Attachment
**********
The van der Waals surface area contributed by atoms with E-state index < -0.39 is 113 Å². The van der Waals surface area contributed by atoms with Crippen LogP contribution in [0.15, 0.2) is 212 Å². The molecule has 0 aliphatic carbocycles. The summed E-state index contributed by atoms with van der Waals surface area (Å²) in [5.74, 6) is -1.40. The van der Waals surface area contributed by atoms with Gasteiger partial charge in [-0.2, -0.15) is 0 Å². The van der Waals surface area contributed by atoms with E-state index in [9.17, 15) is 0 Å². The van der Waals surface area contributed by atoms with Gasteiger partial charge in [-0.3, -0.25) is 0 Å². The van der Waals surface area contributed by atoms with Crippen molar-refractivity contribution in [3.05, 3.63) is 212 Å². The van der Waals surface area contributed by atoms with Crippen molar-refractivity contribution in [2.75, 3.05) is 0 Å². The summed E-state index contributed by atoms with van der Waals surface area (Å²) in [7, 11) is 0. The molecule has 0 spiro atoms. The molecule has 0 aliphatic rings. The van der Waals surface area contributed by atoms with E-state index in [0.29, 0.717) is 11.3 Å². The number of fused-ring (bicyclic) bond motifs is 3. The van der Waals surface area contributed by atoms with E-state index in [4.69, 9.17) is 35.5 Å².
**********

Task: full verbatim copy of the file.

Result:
The van der Waals surface area contributed by atoms with E-state index < -0.39 is 113 Å². The van der Waals surface area contributed by atoms with Crippen LogP contribution in [0.15, 0.2) is 212 Å². The molecule has 0 aliphatic carbocycles. The summed E-state index contributed by atoms with van der Waals surface area (Å²) in [5.74, 6) is -1.40. The van der Waals surface area contributed by atoms with Gasteiger partial charge in [-0.2, -0.15) is 0 Å². The van der Waals surface area contributed by atoms with E-state index in [9.17, 15) is 0 Å². The van der Waals surface area contributed by atoms with Gasteiger partial charge in [-0.3, -0.25) is 0 Å². The van der Waals surface area contributed by atoms with Crippen molar-refractivity contribution in [3.05, 3.63) is 212 Å². The van der Waals surface area contributed by atoms with Crippen molar-refractivity contribution in [2.75, 3.05) is 0 Å². The summed E-state index contributed by atoms with van der Waals surface area (Å²) in [7, 11) is 0. The molecule has 0 spiro atoms. The molecule has 0 aliphatic rings. The van der Waals surface area contributed by atoms with E-state index in [0.29, 0.717) is 11.3 Å². The number of fused-ring (bicyclic) bond motifs is 3. The van der Waals surface area contributed by atoms with E-state index in [4.69, 9.17) is 35.5 Å².